UAH satellite temperature dataset

The UAH satellite temperature dataset, developed at the University of Alabama in Huntsville, infers the temperature of various atmospheric layers from satellite measurements of the oxygen radiance in the microwave band, using Microwave Sounding Unit temperature measurements.

It was the first global temperature datasets developed from satellite information and has been used as a tool for research into surface and atmospheric temperature changes. The dataset is published by John Christy et al. and formerly jointly with Roy Spencer.

Satellite temperature measurements edit

Satellites do not measure temperature directly. They measure radiances in various wavelength bands, from which temperature may be inferred.[1][2] The resulting temperature profiles depend on details of the methods that are used to obtain temperatures from radiances. As a result, different groups that have analyzed the satellite data have obtained different temperature data (see Microwave Sounding Unit temperature measurements). Among these groups are Remote Sensing Systems (RSS) and the University of Alabama in Huntsville (UAH). The satellite series is not fully homogeneous - it is constructed from a series of satellites starting with the 1978 TIROS-N, where different satellites had similar but not identical instrumentation. The sensors deteriorate over time, and corrections are necessary for satellite drift and orbital decay. Particularly large differences between reconstructed temperature series occur at the few times when there is little temporal overlap between successive satellites, making intercalibration difficult.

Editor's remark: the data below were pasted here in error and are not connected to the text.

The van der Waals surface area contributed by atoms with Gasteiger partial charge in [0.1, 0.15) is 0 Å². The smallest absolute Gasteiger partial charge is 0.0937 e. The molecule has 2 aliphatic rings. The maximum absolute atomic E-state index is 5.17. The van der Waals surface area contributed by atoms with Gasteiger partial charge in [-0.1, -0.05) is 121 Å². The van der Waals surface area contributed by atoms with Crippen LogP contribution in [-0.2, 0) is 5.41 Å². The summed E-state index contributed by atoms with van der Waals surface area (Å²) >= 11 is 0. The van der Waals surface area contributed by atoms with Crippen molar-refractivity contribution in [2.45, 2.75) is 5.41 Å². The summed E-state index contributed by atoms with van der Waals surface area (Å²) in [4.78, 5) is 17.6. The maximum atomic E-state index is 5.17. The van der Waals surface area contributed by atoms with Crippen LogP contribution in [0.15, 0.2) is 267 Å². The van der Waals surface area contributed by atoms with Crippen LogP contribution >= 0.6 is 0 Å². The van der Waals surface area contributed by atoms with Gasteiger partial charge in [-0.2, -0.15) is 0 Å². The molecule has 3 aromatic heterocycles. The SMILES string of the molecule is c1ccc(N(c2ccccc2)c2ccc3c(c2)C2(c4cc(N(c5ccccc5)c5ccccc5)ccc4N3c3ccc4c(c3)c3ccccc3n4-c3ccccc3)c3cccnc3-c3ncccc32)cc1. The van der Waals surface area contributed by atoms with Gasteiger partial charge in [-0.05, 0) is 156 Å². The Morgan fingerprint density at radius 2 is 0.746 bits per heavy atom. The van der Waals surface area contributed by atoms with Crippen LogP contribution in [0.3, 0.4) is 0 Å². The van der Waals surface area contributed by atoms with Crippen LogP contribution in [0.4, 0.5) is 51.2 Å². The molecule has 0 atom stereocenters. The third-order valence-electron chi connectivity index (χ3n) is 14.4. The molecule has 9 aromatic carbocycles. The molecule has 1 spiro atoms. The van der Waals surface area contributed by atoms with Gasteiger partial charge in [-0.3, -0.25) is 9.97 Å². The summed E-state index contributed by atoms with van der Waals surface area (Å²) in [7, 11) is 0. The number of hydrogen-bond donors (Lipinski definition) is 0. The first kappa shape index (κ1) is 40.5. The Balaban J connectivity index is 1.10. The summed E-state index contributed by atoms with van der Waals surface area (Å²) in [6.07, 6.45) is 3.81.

Description of the data edit

The UAH dataset is produced by one of the groups reconstructing temperature from radiance.

UAH provide data on three broad levels of the atmosphere.

  • The Lower troposphere - TLT (originally called T2LT).
  • The mid troposphere - TMT
  • The lower stratosphere - TLS[3]

Data are provided as temperature anomalies against the seasonal average over a past basis period, as well as in absolute temperature values. The baseline period for the published temperature anomalies was changed in January 2021 from 1981-2010 to 1991-2020.[4]

All the data products can be downloaded from the UAH server.[5]

Recent trend summary edit

To compare to the trend from the surface temperature record (+0.161±0.033 °C/decade from 1979 to 2012 according to NASA GISS[6]) it is most appropriate to derive trends for the part of the atmosphere nearest the surface, i.e., the lower troposphere. Doing this, through December 2019, the UAH linear temperature trend 1979-2019 shows a warming of +0.13 °C/decade.[7][8]

For comparison, a different group, Remote Sensing Systems (RSS), also analyzes the MSU data. From their data: the RSS linear temperature trend shows a warming of +0.208 °C/decade.[9][10]

Geographic coverage edit

Data are available as global, hemispheric, zonal, and gridded averages. The global average covers 97-98% of Earth's surface, excluding only latitudes above +85 degrees, below -85 degrees and, in the cases of TLT and TMT, some areas with land above 1500 m altitude. The hemispheric averages are over the northern and southern hemispheres 0 to +/-85 degrees. The gridded data provide an almost global temperature map.[3]